The term Post Impressionism was first coined by the English art critic Roger Fry in 1910. He had organised an exhibition of the work of Paul Cézanne, Georges Seurat, Paul Gauguin, Vincent van Gogh, Henri de Toulouse-Lautrec, and others in London. The exhibition’s title became the name of the art movement. These painters began as Impressionists, but each eventually abandoned the style to explore different avenues. Impressionism was based, in its strictest sense, on painting nature in terms of the perceived effects of colour and light. The Post Impressionists rejected this limited aim in favour of a more ambitious approach.
The Post Impressionist artists exploited the pure, brilliant colours of Impressionism and its freedom from traditional subject matter such as historical subjects, still life. But they also developed the idea of painting with short brushstrokes of broken colour in a less formal way. The ideas developed by these painters formed the basis of many of the radical developments in painting that took place in the early part of the 20th century. Unlike the Impressionists, the Post Impressionist artists were not a defined group with set aims. Rather, they were a number of individuals influenced by Impressionism, but reacting to it in vastly different ways.
was the first to make the break from Impressionism when he withdrew from exhibiting with the movement in 1878. He wished “to make of Impressionism something solid and durable like the art of the museums.” He rejected the idea of ‘capturing the moment’ with the emphasis on light. He set about trying to capture the structure and permanence of both landscape and still life. Cézanne became obsessed with the underlying structures of natural forms such as trees and mountains. He also sought solutions to the problem of unifying surface patterns with spatial depth – making a flat surface (the canvas) look 3D. He did this by reducing structures such as mountains, to simple shapes. Plus, by analysing the colour relationships he saw, he managed to give a solidity to objects that Impressionism could not. His work became a major inspiration for Picasso’s development of Cubism. Cubism would develop further the issue of how to depict three dimensional objects in 2 D space (on a flat surface).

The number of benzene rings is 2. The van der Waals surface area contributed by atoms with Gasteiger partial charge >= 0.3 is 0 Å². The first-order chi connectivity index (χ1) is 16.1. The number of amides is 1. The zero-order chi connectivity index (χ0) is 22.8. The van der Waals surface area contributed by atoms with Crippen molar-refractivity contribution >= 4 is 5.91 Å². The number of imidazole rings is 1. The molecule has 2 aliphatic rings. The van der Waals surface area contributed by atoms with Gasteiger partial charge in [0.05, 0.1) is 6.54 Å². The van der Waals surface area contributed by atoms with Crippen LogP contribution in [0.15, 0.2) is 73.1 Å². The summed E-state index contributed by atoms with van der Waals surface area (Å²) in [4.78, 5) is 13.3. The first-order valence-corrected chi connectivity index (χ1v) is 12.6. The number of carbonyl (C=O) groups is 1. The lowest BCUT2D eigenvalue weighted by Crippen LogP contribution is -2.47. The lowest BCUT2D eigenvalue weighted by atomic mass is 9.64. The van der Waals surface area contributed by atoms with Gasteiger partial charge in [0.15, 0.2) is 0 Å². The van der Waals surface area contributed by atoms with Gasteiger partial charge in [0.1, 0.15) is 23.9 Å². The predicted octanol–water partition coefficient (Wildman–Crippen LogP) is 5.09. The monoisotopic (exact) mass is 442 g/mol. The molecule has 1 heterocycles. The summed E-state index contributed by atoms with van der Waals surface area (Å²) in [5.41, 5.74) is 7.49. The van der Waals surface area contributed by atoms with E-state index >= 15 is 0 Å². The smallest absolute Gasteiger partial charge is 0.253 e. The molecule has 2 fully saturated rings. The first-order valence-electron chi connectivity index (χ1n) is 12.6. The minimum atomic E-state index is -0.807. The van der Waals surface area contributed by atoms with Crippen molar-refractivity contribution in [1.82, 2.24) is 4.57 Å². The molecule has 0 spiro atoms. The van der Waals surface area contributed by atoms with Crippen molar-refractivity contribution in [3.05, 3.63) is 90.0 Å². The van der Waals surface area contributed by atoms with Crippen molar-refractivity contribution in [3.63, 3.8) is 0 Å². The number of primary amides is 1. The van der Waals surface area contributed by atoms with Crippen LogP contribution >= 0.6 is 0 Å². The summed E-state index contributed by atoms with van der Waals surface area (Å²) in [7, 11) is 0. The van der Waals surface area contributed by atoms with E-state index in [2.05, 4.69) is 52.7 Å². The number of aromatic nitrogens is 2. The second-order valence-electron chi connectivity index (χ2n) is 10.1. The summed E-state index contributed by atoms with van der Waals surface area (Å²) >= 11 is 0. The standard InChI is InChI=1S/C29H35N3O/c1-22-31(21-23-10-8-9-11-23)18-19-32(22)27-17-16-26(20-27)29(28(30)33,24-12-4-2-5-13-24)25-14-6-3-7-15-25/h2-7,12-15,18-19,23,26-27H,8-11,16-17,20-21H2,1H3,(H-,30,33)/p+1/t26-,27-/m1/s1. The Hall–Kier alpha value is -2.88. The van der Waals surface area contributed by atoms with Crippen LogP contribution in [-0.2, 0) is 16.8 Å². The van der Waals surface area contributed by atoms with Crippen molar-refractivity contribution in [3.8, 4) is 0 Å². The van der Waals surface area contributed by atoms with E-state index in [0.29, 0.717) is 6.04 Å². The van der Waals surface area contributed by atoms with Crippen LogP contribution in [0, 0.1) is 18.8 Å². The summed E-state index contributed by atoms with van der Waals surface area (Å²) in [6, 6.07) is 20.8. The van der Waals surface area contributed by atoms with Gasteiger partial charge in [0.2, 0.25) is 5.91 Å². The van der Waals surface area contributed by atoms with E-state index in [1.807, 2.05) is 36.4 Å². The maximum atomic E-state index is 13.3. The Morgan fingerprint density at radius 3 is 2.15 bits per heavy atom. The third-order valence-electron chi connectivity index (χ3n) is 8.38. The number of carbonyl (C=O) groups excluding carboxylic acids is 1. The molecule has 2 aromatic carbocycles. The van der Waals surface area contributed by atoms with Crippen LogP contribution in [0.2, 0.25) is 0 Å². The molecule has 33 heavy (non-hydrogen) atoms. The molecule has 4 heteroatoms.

Post Impressionist Ideas
The Post Impressionist artists often exhibited together. But, unlike the Impressionist artist who were a close-knit convivial group, they were individuals. Cézanne painted in isolation at Aix-en-Provence in southern France. Gauguin worked with Van Gogh for a short time in the late 1880’s before taking up residence in Tahiti in 1891.
Both Gauguin and Van Gogh developed their own, more spiritual, response to Impressionism. In fact Gauguin announced in 1886 that Impressionism had become too involved with “the abominable error of naturalism.” He wanted a return to the aesthetic of primitive art, for which he believed imagination and ideas were the primary inspiration. To him the representation of nature was merely a vehicle for that expression. Influenced by the pure, flat colour, heavy outline, and decorative qualities of medieval stained glass and manuscript illumination, Gauguin’s work developed. Eventually, his painting would combine the expressive potential of pure colour and line and sensuous colour harmonies to paint Tahitians almost poetically.
After arriving in Paris in 1886 Vincent van Gogh’s painting was also transformed by Impressionist techniques and colour. To start with he used the contrasting short brushstrokes of Impressionism. Later, he enhanced them into curving, vibrant lines of colour which gave him the means to express his emotions and inner torment. When we look at a Van Gogh painting, especially the later ones, we are not just looking at a painting of objects. We are looking at the soul of a insecure and unstable man.
Post Impressionism led the way from a naturalistic approach to painting. One which expressed feeling and emotion through the use of colour and form. The art movement would eventually inspire artists to develop Cubism and Fauvism in the early 1900’s.
Paul Priestley – Artist in School